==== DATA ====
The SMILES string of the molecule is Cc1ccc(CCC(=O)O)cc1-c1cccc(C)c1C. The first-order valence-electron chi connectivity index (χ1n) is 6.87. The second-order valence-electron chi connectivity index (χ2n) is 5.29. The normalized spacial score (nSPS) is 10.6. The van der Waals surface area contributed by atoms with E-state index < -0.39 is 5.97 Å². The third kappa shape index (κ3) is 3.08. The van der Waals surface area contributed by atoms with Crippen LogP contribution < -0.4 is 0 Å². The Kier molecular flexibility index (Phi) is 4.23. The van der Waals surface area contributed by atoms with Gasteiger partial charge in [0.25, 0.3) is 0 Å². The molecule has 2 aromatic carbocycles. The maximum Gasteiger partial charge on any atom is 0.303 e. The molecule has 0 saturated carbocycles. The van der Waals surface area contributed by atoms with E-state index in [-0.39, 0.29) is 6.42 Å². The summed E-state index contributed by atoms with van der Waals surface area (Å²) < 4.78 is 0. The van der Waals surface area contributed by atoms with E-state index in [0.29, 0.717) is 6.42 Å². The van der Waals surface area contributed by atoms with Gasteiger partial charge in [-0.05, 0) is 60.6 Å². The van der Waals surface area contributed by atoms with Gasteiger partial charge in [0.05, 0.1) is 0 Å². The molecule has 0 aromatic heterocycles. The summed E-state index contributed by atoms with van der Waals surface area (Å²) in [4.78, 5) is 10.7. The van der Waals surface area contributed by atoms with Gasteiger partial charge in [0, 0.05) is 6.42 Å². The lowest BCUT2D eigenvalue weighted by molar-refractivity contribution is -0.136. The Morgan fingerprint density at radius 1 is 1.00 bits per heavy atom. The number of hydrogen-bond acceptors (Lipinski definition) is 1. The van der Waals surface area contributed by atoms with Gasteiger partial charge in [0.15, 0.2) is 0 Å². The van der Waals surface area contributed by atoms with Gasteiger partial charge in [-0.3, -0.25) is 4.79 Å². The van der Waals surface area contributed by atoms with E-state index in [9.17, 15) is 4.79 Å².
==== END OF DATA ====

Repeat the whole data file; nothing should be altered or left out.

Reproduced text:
The SMILES string of the molecule is Cc1ccc(CCC(=O)O)cc1-c1cccc(C)c1C. The first-order valence-electron chi connectivity index (χ1n) is 6.87. The second-order valence-electron chi connectivity index (χ2n) is 5.29. The normalized spacial score (nSPS) is 10.6. The van der Waals surface area contributed by atoms with E-state index < -0.39 is 5.97 Å². The third kappa shape index (κ3) is 3.08. The van der Waals surface area contributed by atoms with Crippen LogP contribution < -0.4 is 0 Å². The Kier molecular flexibility index (Phi) is 4.23. The van der Waals surface area contributed by atoms with Gasteiger partial charge in [0.25, 0.3) is 0 Å². The molecule has 2 aromatic carbocycles. The maximum Gasteiger partial charge on any atom is 0.303 e. The molecule has 0 saturated carbocycles. The van der Waals surface area contributed by atoms with E-state index in [-0.39, 0.29) is 6.42 Å². The summed E-state index contributed by atoms with van der Waals surface area (Å²) < 4.78 is 0. The van der Waals surface area contributed by atoms with E-state index in [0.29, 0.717) is 6.42 Å². The van der Waals surface area contributed by atoms with Gasteiger partial charge in [-0.05, 0) is 60.6 Å². The van der Waals surface area contributed by atoms with Gasteiger partial charge in [0.05, 0.1) is 0 Å². The molecule has 0 aromatic heterocycles. The summed E-state index contributed by atoms with van der Waals surface area (Å²) in [4.78, 5) is 10.7. The van der Waals surface area contributed by atoms with Gasteiger partial charge in [0, 0.05) is 6.42 Å². The lowest BCUT2D eigenvalue weighted by molar-refractivity contribution is -0.136. The Morgan fingerprint density at radius 1 is 1.00 bits per heavy atom. The number of hydrogen-bond acceptors (Lipinski definition) is 1. The van der Waals surface area contributed by atoms with Gasteiger partial charge in [0.15, 0.2) is 0 Å². The van der Waals surface area contributed by atoms with Gasteiger partial charge in [-0.3, -0.25) is 4.79 Å². The van der Waals surface area contributed by atoms with E-state index in [9.17, 15) is 4.79 Å².